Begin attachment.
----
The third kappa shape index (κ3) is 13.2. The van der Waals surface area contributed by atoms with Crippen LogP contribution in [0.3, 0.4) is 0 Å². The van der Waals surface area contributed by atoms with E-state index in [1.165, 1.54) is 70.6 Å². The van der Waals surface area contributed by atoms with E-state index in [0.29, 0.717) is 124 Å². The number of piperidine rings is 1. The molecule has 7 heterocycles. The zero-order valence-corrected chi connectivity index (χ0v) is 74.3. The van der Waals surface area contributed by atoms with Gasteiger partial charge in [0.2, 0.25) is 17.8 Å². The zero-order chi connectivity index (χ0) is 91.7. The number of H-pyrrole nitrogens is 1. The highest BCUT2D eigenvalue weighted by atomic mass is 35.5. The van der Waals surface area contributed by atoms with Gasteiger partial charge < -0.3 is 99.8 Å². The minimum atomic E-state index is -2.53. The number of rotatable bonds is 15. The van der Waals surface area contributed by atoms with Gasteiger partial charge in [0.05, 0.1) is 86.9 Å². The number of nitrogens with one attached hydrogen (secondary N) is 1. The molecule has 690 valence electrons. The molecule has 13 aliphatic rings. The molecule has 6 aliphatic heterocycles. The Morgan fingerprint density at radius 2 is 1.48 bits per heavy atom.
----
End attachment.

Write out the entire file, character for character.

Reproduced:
The third kappa shape index (κ3) is 13.2. The van der Waals surface area contributed by atoms with Crippen LogP contribution in [0.3, 0.4) is 0 Å². The van der Waals surface area contributed by atoms with E-state index in [1.165, 1.54) is 70.6 Å². The van der Waals surface area contributed by atoms with E-state index in [0.29, 0.717) is 124 Å². The number of piperidine rings is 1. The molecule has 7 heterocycles. The zero-order valence-corrected chi connectivity index (χ0v) is 74.3. The van der Waals surface area contributed by atoms with Gasteiger partial charge in [0.2, 0.25) is 17.8 Å². The zero-order chi connectivity index (χ0) is 91.7. The number of H-pyrrole nitrogens is 1. The highest BCUT2D eigenvalue weighted by atomic mass is 35.5. The van der Waals surface area contributed by atoms with Gasteiger partial charge < -0.3 is 99.8 Å². The minimum atomic E-state index is -2.53. The number of rotatable bonds is 15. The van der Waals surface area contributed by atoms with Gasteiger partial charge in [0.05, 0.1) is 86.9 Å². The number of nitrogens with one attached hydrogen (secondary N) is 1. The molecule has 690 valence electrons. The molecule has 13 aliphatic rings. The molecule has 6 aliphatic heterocycles. The Morgan fingerprint density at radius 2 is 1.48 bits per heavy atom.